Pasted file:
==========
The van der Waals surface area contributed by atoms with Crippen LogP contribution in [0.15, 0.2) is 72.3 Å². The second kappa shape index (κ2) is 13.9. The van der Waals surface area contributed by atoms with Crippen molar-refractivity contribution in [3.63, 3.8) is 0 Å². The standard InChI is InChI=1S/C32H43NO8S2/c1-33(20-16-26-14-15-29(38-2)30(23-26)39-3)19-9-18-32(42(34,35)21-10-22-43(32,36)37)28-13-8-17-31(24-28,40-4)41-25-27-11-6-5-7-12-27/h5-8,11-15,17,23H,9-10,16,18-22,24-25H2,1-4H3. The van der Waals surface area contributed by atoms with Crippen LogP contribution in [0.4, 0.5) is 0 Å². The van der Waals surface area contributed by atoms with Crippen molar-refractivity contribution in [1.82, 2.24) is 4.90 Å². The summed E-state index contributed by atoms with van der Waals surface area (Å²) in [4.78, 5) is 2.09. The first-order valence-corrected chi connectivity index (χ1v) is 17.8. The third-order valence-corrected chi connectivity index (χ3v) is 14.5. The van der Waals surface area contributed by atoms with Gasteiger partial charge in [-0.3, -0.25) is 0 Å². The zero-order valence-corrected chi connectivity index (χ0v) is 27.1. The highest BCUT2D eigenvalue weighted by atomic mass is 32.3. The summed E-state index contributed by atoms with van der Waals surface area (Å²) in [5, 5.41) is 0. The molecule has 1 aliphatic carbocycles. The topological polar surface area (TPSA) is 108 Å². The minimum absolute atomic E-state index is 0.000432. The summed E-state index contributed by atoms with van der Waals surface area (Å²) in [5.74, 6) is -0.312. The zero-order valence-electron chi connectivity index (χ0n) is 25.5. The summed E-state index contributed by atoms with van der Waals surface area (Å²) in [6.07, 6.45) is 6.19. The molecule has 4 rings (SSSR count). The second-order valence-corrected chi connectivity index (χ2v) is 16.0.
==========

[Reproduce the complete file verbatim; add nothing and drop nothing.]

The van der Waals surface area contributed by atoms with Crippen LogP contribution in [0.15, 0.2) is 72.3 Å². The second kappa shape index (κ2) is 13.9. The van der Waals surface area contributed by atoms with Crippen molar-refractivity contribution in [3.63, 3.8) is 0 Å². The standard InChI is InChI=1S/C32H43NO8S2/c1-33(20-16-26-14-15-29(38-2)30(23-26)39-3)19-9-18-32(42(34,35)21-10-22-43(32,36)37)28-13-8-17-31(24-28,40-4)41-25-27-11-6-5-7-12-27/h5-8,11-15,17,23H,9-10,16,18-22,24-25H2,1-4H3. The van der Waals surface area contributed by atoms with Crippen LogP contribution in [0.4, 0.5) is 0 Å². The van der Waals surface area contributed by atoms with Crippen molar-refractivity contribution in [1.82, 2.24) is 4.90 Å². The summed E-state index contributed by atoms with van der Waals surface area (Å²) in [4.78, 5) is 2.09. The first-order valence-corrected chi connectivity index (χ1v) is 17.8. The third-order valence-corrected chi connectivity index (χ3v) is 14.5. The van der Waals surface area contributed by atoms with Gasteiger partial charge in [-0.3, -0.25) is 0 Å². The zero-order valence-corrected chi connectivity index (χ0v) is 27.1. The highest BCUT2D eigenvalue weighted by atomic mass is 32.3. The summed E-state index contributed by atoms with van der Waals surface area (Å²) in [5, 5.41) is 0. The molecule has 1 aliphatic carbocycles. The topological polar surface area (TPSA) is 108 Å². The minimum absolute atomic E-state index is 0.000432. The summed E-state index contributed by atoms with van der Waals surface area (Å²) in [5.74, 6) is -0.312. The zero-order valence-electron chi connectivity index (χ0n) is 25.5. The summed E-state index contributed by atoms with van der Waals surface area (Å²) in [6.07, 6.45) is 6.19. The molecule has 4 rings (SSSR count). The second-order valence-corrected chi connectivity index (χ2v) is 16.0.